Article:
Bosnian Serbs have reacted furiously to a ban on genocide denial imposed by the international official overseeing Bosnia's 1995 peace deal.
UN-appointed High Representative Valentin Inzko said the ban was needed to stop glorification of war criminals.
"I had to do something - I followed my conscience. If you're in a country where war criminals are glorified, this cannot be a good future," he said.
Bosnian Serb politicians are boycotting Bosnia's multi-ethnic national bodies.
Last month the genocide conviction of Bosnian Serb wartime commander Ratko Mladic was confirmed in The Hague, yet some ethnic-Serb leaders were still acclaiming him as a hero. So Mr Inzko, an Austrian diplomat, said he had to act.
Milorad Dodik, the Bosnian Serb member of the country's joint presidency, says he will not accept the amendments to the criminal code.
He has launched a petition claiming that the Srebrenica massacre was not an act of genocide - yet such denials may now be punished with a maximum prison sentence of five years.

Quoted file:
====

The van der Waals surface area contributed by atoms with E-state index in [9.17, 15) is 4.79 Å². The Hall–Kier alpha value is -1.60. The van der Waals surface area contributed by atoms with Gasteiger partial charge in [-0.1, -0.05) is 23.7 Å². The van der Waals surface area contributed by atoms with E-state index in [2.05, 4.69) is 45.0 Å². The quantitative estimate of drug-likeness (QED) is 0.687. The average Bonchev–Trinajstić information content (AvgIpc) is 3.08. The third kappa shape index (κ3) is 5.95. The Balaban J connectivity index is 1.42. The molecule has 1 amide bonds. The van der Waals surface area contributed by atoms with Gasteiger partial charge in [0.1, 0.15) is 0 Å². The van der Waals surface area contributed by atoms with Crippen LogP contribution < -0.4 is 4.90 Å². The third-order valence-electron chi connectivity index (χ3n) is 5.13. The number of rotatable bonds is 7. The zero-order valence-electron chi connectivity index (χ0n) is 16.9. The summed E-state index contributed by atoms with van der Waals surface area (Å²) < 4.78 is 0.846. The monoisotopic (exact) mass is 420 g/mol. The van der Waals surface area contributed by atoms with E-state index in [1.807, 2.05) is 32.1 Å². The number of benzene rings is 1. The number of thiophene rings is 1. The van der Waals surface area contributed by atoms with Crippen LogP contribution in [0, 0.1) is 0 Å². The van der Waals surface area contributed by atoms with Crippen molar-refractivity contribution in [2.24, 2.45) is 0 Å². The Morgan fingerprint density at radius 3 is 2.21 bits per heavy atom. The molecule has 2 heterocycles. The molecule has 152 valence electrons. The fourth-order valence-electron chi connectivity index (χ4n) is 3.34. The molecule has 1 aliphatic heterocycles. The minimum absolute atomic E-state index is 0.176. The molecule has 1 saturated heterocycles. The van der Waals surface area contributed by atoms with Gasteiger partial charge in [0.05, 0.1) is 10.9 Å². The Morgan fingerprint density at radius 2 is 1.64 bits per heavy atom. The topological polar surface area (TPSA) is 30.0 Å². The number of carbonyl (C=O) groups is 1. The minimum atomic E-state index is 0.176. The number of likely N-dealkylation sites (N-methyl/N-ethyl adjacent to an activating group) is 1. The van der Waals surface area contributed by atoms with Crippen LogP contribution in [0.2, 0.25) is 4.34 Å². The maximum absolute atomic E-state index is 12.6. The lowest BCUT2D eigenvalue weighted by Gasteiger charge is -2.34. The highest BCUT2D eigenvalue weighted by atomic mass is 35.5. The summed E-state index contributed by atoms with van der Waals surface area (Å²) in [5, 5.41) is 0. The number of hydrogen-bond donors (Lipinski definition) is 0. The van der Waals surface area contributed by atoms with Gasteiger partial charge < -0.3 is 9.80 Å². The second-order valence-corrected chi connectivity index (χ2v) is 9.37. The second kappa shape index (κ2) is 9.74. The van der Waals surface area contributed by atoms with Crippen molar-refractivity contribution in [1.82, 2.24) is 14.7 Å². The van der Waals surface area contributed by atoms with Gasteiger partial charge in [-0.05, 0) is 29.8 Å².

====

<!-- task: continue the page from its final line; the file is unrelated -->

Mr Dodik may now stir up feelings of victimisation in the Serb territory, Republika Srpska.
But Valentin Inzko, just days away from leaving office, is unfazed.
"These reactions were expected," he told the BBC. "Maybe there will be more graffiti for a short period. But maybe soon there will be less, or it will stop. The posters of Ratko Mladic put up in Srebrenica this week have already disappeared."
Under the peace settlement, the High Representative has powers to dismiss politicians, push through laws and veto others.